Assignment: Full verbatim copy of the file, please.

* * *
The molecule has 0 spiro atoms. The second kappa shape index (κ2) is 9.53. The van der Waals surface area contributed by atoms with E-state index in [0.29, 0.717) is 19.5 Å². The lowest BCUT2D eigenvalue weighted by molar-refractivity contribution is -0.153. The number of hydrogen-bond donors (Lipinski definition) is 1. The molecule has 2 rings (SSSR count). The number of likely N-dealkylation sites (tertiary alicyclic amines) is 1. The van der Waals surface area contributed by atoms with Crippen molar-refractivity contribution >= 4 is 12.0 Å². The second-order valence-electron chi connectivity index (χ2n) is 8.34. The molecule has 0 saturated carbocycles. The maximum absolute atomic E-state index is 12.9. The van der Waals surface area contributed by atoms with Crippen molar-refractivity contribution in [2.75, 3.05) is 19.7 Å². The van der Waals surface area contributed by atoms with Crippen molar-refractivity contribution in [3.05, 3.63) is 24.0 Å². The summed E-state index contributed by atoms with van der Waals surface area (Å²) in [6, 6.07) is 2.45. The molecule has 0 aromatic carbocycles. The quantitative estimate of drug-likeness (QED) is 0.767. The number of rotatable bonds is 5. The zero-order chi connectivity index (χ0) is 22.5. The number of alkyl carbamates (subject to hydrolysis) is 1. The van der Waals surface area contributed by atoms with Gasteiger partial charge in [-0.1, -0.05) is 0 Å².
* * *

The molecule has 0 spiro atoms. The second kappa shape index (κ2) is 9.53. The van der Waals surface area contributed by atoms with E-state index in [0.29, 0.717) is 19.5 Å². The lowest BCUT2D eigenvalue weighted by molar-refractivity contribution is -0.153. The number of hydrogen-bond donors (Lipinski definition) is 1. The molecule has 2 rings (SSSR count). The number of likely N-dealkylation sites (tertiary alicyclic amines) is 1. The van der Waals surface area contributed by atoms with Crippen molar-refractivity contribution >= 4 is 12.0 Å². The second-order valence-electron chi connectivity index (χ2n) is 8.34. The molecule has 0 saturated carbocycles. The maximum absolute atomic E-state index is 12.9. The van der Waals surface area contributed by atoms with Crippen molar-refractivity contribution in [2.75, 3.05) is 19.7 Å². The van der Waals surface area contributed by atoms with Crippen molar-refractivity contribution in [3.05, 3.63) is 24.0 Å². The summed E-state index contributed by atoms with van der Waals surface area (Å²) in [6, 6.07) is 2.45. The molecule has 0 aromatic carbocycles. The quantitative estimate of drug-likeness (QED) is 0.767. The number of rotatable bonds is 5. The zero-order chi connectivity index (χ0) is 22.5. The number of alkyl carbamates (subject to hydrolysis) is 1. The van der Waals surface area contributed by atoms with Gasteiger partial charge in [-0.1, -0.05) is 0 Å².